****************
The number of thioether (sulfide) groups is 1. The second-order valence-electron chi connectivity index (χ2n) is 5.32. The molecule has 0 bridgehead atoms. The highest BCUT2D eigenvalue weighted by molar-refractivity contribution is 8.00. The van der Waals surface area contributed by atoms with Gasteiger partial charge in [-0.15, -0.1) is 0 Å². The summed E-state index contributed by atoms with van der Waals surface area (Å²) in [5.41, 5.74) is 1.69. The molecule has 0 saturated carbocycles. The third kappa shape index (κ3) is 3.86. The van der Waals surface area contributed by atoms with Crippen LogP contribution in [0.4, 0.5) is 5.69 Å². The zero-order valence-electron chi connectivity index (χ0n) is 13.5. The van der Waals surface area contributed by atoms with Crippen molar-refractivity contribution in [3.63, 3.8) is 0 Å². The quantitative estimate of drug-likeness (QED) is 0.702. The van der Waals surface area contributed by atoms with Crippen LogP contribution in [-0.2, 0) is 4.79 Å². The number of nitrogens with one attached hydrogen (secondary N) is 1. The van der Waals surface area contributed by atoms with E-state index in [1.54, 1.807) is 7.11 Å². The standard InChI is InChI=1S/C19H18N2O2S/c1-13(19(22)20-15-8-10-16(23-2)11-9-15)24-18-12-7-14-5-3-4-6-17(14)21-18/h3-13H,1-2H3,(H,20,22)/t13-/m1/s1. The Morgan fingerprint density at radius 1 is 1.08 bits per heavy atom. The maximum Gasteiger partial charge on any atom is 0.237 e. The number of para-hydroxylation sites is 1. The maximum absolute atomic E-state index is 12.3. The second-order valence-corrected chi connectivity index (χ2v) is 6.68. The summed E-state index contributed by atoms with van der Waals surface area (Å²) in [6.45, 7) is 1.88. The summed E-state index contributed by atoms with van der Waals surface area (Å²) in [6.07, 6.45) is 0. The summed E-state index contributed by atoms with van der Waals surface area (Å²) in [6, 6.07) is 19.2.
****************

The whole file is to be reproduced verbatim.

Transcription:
The number of thioether (sulfide) groups is 1. The second-order valence-electron chi connectivity index (χ2n) is 5.32. The molecule has 0 bridgehead atoms. The highest BCUT2D eigenvalue weighted by molar-refractivity contribution is 8.00. The van der Waals surface area contributed by atoms with Gasteiger partial charge in [-0.15, -0.1) is 0 Å². The summed E-state index contributed by atoms with van der Waals surface area (Å²) in [5.41, 5.74) is 1.69. The molecule has 0 saturated carbocycles. The third kappa shape index (κ3) is 3.86. The van der Waals surface area contributed by atoms with Crippen LogP contribution in [0.4, 0.5) is 5.69 Å². The zero-order valence-electron chi connectivity index (χ0n) is 13.5. The van der Waals surface area contributed by atoms with Crippen molar-refractivity contribution in [3.63, 3.8) is 0 Å². The quantitative estimate of drug-likeness (QED) is 0.702. The van der Waals surface area contributed by atoms with Crippen LogP contribution in [-0.2, 0) is 4.79 Å². The number of nitrogens with one attached hydrogen (secondary N) is 1. The van der Waals surface area contributed by atoms with E-state index in [1.54, 1.807) is 7.11 Å². The standard InChI is InChI=1S/C19H18N2O2S/c1-13(19(22)20-15-8-10-16(23-2)11-9-15)24-18-12-7-14-5-3-4-6-17(14)21-18/h3-13H,1-2H3,(H,20,22)/t13-/m1/s1. The Morgan fingerprint density at radius 1 is 1.08 bits per heavy atom. The maximum Gasteiger partial charge on any atom is 0.237 e. The number of para-hydroxylation sites is 1. The maximum absolute atomic E-state index is 12.3. The second-order valence-corrected chi connectivity index (χ2v) is 6.68. The summed E-state index contributed by atoms with van der Waals surface area (Å²) in [6.45, 7) is 1.88. The summed E-state index contributed by atoms with van der Waals surface area (Å²) in [6.07, 6.45) is 0. The summed E-state index contributed by atoms with van der Waals surface area (Å²) in [6, 6.07) is 19.2.